Death has a way of waking my senses and clearing my blurred vision. You are probably wondering why my post about Burma would start with death. Well, it is because death was on my mind as I packed our clothes, as we flew across the continents, and as I stepped out of the plane and inhaled the sweet smell of home. Two days before we left for Burma, I got the news that my eldest aunt, my mother's oldest sister, has passed away unexpectedly. I found myself in a dark moment of deja vu. It has been eight years since I have been back home and how much I have missed out on people's lives. I have missed out on their laughter, their tears of joy, their moments of sadness. It has always been my fear that one day I would wake up and they would just be gone. I would no longer be able to give them my bear hugs and to smell their skins and to truly look at their faces and to breathe them in.
Once many moons ago, I flew across the oceans with death on my mind. It was the first time I came home since I had left a few years before. I was a lost child. I breathed but wasn't living. I looked but wasn't seeing. Home sickness had taken over my sixteen years old self and I was filled with so much sadness and resentment. As I inched closer and closer to home, the realization that my dear aunt was dying with cancer kept getting bigger and bigger. The only image I had of her was beautiful. She was one of the most beautiful women I have ever seen and she was proud. I will always remember the first time I walked into her hospital room. There she was...asleep on her hospital bed...so tiny and just bones and skin. She was not my aunt. I stood by the door...not moving but just staring. The clock in the room ticked too loudly. I could hear a faint sound of a lizard somewhere in the room. This was not my aunt. Not my beautiful and proud aunt. She opened her eyes and reached out to me. She smiled like she wasn't dying...the kind of smile that make you dizzy with happiness. She called my name...a faint sound. She kissed my hand and put it against her hollow cheek. I cried then...deep sobbing cries. I cried for a very long time. I cried for her. I cried for me. There we were. One's living and one's dying. I was alive yet I wasn't truly living. I was fading...I was letting go. There she was..dying yet truly living. She was smiling and her eyes were as bright as the sunniest of days. She said she wasn't afraid of dying because she lived. She loved and was loved. She told me to come home. I told her there is nothing in the world I want more than to be home...to feel like I belonged somewhere. Then she did something that would changed the course of my life. She lifted up her fragile hand, covered with tubes, and placed it on my heart. She said, come home. If you are home, here, no matter where you are or how far away you are from your people, you will always be home. Home is the blood that run through you. Home is the history of your people that made you who you are. Home is every piece of memory that you hold onto to create the story of your life. You belonged no matter where you are. My beautiful aunt wasn't afraid of death because she was home..truly home. It mattered not how short her life was or who was surrounding her at her death bed. It mattered that she was so content with how she lived her life and she was one with herself.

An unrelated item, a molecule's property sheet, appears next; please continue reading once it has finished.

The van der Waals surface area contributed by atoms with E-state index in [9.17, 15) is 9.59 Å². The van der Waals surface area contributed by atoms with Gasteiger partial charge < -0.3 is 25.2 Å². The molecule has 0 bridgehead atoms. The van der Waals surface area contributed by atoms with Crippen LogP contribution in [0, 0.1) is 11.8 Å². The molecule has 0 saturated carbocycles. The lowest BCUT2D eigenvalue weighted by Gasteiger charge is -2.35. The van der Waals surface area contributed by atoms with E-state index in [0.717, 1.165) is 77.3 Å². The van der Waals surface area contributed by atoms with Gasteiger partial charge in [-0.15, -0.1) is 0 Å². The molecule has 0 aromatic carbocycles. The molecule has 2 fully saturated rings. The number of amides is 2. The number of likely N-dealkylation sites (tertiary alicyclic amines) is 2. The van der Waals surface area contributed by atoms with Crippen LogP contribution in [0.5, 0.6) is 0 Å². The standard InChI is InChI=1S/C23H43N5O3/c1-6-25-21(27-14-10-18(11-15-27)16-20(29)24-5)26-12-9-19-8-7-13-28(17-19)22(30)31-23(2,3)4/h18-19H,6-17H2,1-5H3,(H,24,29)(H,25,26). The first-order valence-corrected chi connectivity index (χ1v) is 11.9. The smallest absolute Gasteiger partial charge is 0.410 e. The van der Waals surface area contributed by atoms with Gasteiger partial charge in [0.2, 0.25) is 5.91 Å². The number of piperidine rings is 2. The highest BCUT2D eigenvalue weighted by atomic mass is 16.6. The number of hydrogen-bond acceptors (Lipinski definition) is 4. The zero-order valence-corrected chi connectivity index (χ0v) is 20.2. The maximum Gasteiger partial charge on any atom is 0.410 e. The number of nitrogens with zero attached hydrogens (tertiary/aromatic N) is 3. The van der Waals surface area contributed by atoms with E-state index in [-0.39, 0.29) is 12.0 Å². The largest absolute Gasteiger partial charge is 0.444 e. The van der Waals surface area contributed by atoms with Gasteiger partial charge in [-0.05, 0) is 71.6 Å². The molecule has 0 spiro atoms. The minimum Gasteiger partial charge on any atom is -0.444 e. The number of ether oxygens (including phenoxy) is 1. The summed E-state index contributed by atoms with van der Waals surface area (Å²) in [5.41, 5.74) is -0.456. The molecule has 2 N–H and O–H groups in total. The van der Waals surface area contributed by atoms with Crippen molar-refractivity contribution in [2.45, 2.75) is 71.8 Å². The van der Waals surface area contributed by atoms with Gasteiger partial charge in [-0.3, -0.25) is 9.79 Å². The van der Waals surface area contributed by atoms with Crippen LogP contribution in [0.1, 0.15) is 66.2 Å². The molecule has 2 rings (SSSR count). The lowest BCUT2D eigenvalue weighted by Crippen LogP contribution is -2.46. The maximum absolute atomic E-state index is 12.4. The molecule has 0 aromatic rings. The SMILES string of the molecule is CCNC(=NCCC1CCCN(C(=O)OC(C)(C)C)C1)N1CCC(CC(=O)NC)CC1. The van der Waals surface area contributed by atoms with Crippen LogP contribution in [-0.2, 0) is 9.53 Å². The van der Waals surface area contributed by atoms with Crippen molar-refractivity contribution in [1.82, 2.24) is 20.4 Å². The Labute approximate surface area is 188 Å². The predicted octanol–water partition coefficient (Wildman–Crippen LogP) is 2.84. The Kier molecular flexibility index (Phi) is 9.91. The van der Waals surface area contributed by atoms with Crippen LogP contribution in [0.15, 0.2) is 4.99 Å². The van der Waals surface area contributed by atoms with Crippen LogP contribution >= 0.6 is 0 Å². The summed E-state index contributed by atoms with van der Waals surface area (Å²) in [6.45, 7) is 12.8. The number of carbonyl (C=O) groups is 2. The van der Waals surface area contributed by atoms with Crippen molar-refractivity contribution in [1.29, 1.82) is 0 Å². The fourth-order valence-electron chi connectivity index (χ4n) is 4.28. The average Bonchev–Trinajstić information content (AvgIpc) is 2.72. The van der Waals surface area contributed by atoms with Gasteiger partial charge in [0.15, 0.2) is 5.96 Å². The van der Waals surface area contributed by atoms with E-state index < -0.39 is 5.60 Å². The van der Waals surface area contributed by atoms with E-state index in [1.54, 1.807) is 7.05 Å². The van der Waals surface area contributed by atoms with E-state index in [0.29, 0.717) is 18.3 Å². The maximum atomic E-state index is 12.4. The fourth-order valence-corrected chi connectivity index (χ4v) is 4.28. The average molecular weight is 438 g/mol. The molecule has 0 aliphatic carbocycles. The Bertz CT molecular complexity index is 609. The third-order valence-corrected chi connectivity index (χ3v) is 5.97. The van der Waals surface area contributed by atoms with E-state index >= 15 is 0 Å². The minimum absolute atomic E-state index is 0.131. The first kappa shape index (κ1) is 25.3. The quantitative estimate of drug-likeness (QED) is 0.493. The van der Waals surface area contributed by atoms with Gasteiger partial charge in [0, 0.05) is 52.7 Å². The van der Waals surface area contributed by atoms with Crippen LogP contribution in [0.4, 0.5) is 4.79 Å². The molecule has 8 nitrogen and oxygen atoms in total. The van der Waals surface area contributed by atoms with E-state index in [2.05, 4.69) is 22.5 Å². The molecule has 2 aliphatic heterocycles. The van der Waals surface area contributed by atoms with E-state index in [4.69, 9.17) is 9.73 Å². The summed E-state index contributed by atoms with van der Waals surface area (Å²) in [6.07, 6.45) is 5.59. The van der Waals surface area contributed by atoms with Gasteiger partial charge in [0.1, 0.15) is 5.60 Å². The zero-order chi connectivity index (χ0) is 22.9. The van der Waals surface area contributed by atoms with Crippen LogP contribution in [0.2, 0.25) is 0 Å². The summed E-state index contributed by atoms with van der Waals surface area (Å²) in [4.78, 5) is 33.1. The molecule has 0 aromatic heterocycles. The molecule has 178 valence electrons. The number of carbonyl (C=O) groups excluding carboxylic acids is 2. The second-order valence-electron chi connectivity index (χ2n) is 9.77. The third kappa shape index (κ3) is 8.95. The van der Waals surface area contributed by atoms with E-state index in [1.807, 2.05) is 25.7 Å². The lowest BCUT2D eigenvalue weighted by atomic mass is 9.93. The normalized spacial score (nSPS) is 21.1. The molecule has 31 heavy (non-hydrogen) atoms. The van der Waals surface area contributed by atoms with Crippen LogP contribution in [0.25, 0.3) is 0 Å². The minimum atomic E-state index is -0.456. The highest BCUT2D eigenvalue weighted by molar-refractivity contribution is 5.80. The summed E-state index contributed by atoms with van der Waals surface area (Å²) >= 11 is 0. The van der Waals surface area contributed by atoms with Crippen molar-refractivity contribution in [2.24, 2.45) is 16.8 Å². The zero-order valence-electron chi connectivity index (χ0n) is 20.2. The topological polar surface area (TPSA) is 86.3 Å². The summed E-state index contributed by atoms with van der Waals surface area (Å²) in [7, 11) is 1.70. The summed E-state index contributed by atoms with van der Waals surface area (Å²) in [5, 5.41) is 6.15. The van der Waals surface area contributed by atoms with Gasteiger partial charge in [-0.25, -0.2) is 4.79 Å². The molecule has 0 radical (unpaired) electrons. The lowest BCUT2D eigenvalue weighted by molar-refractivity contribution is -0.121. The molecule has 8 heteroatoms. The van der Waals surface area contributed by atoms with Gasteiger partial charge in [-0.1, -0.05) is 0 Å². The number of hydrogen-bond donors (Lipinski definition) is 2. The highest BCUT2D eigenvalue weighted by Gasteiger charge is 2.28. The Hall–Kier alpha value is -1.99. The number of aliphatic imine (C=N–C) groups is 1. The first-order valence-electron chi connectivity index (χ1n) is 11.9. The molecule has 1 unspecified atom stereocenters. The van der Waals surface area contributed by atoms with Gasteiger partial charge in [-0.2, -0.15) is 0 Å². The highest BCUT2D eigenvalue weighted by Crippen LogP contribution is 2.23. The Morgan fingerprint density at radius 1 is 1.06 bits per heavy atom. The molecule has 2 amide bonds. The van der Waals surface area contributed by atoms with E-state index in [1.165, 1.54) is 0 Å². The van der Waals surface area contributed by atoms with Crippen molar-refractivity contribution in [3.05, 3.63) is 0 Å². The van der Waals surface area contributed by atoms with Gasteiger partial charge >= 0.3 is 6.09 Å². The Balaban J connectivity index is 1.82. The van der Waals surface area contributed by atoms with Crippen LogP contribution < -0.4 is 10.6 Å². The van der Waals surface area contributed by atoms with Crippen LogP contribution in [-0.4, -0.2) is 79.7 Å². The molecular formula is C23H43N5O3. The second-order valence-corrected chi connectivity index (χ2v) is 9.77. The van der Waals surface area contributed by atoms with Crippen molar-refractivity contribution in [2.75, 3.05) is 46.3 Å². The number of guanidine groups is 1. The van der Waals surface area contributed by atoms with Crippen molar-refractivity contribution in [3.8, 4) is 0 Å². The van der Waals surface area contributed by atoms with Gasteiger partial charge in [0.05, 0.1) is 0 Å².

So as I made my journey back to Burma with death on my mind, I didn't question whether I belonged anywhere or where home was. I simply thought about how these strong women of mine lived their lives so fully and so contently. I thought about how death has a way of showing you light. I thought about no matter how long or short my aunts were in my life, the love they had for me and I had for them is constant. It is never ending and simply exist without time restraints. I was reminded to truly live by being back in the place where so many pieces of my life were created. I was reminded to come home.